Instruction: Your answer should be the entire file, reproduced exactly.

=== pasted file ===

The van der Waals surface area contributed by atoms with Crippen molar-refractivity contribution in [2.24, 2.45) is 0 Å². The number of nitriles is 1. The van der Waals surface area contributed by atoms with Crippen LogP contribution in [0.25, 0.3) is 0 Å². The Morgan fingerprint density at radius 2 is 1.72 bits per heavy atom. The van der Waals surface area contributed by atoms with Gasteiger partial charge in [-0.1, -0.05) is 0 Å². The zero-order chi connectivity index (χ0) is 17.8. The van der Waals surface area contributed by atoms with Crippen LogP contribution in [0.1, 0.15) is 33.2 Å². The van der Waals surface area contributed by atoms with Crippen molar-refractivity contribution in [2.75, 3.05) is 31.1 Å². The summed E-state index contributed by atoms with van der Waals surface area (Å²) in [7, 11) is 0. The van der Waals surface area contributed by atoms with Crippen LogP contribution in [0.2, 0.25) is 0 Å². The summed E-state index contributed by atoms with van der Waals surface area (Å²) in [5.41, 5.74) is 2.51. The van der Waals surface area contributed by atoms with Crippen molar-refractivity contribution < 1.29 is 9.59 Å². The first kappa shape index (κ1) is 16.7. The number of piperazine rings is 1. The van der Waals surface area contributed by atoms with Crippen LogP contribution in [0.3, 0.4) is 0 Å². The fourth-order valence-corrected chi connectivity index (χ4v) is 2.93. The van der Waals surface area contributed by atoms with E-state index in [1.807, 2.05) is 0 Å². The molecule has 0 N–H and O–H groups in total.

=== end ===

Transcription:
The van der Waals surface area contributed by atoms with Crippen molar-refractivity contribution in [2.24, 2.45) is 0 Å². The number of nitriles is 1. The van der Waals surface area contributed by atoms with Crippen LogP contribution in [0.25, 0.3) is 0 Å². The Morgan fingerprint density at radius 2 is 1.72 bits per heavy atom. The van der Waals surface area contributed by atoms with Gasteiger partial charge in [-0.1, -0.05) is 0 Å². The zero-order chi connectivity index (χ0) is 17.8. The van der Waals surface area contributed by atoms with Crippen LogP contribution in [0.1, 0.15) is 33.2 Å². The van der Waals surface area contributed by atoms with Crippen molar-refractivity contribution in [2.75, 3.05) is 31.1 Å². The summed E-state index contributed by atoms with van der Waals surface area (Å²) in [7, 11) is 0. The van der Waals surface area contributed by atoms with Crippen LogP contribution in [0.2, 0.25) is 0 Å². The summed E-state index contributed by atoms with van der Waals surface area (Å²) in [5.41, 5.74) is 2.51. The van der Waals surface area contributed by atoms with Crippen molar-refractivity contribution < 1.29 is 9.59 Å². The first kappa shape index (κ1) is 16.7. The number of piperazine rings is 1. The van der Waals surface area contributed by atoms with Crippen LogP contribution in [0.3, 0.4) is 0 Å². The fourth-order valence-corrected chi connectivity index (χ4v) is 2.93. The van der Waals surface area contributed by atoms with E-state index in [1.807, 2.05) is 0 Å². The molecule has 0 N–H and O–H groups in total.